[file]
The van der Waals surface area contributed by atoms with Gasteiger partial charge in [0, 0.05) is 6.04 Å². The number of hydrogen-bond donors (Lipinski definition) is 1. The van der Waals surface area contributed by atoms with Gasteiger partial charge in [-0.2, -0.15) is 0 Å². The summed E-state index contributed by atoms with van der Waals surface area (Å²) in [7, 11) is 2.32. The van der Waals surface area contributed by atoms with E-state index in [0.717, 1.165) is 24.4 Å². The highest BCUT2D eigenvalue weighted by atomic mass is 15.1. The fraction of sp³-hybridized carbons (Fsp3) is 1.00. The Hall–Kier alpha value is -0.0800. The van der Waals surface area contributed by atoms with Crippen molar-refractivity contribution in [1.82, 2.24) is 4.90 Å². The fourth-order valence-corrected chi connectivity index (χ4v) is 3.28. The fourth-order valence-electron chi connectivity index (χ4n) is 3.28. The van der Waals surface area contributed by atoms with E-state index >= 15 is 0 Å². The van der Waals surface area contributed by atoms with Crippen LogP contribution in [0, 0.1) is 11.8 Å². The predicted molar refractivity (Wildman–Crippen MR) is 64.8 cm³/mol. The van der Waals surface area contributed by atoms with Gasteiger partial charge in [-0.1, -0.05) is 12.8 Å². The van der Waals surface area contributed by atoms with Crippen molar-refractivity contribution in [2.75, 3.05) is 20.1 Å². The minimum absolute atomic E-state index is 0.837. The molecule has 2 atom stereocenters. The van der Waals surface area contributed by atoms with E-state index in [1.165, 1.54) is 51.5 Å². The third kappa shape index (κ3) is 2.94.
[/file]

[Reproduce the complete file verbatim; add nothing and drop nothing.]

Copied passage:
The van der Waals surface area contributed by atoms with Gasteiger partial charge in [0, 0.05) is 6.04 Å². The number of hydrogen-bond donors (Lipinski definition) is 1. The van der Waals surface area contributed by atoms with Gasteiger partial charge in [-0.2, -0.15) is 0 Å². The summed E-state index contributed by atoms with van der Waals surface area (Å²) in [7, 11) is 2.32. The van der Waals surface area contributed by atoms with E-state index in [0.717, 1.165) is 24.4 Å². The highest BCUT2D eigenvalue weighted by atomic mass is 15.1. The fraction of sp³-hybridized carbons (Fsp3) is 1.00. The Hall–Kier alpha value is -0.0800. The van der Waals surface area contributed by atoms with Crippen molar-refractivity contribution in [1.82, 2.24) is 4.90 Å². The fourth-order valence-corrected chi connectivity index (χ4v) is 3.28. The fourth-order valence-electron chi connectivity index (χ4n) is 3.28. The van der Waals surface area contributed by atoms with E-state index >= 15 is 0 Å². The van der Waals surface area contributed by atoms with Crippen LogP contribution in [0, 0.1) is 11.8 Å². The predicted molar refractivity (Wildman–Crippen MR) is 64.8 cm³/mol. The van der Waals surface area contributed by atoms with Gasteiger partial charge in [-0.1, -0.05) is 12.8 Å². The van der Waals surface area contributed by atoms with Crippen molar-refractivity contribution in [2.75, 3.05) is 20.1 Å². The minimum absolute atomic E-state index is 0.837. The molecule has 2 atom stereocenters. The van der Waals surface area contributed by atoms with E-state index in [1.165, 1.54) is 51.5 Å². The third kappa shape index (κ3) is 2.94.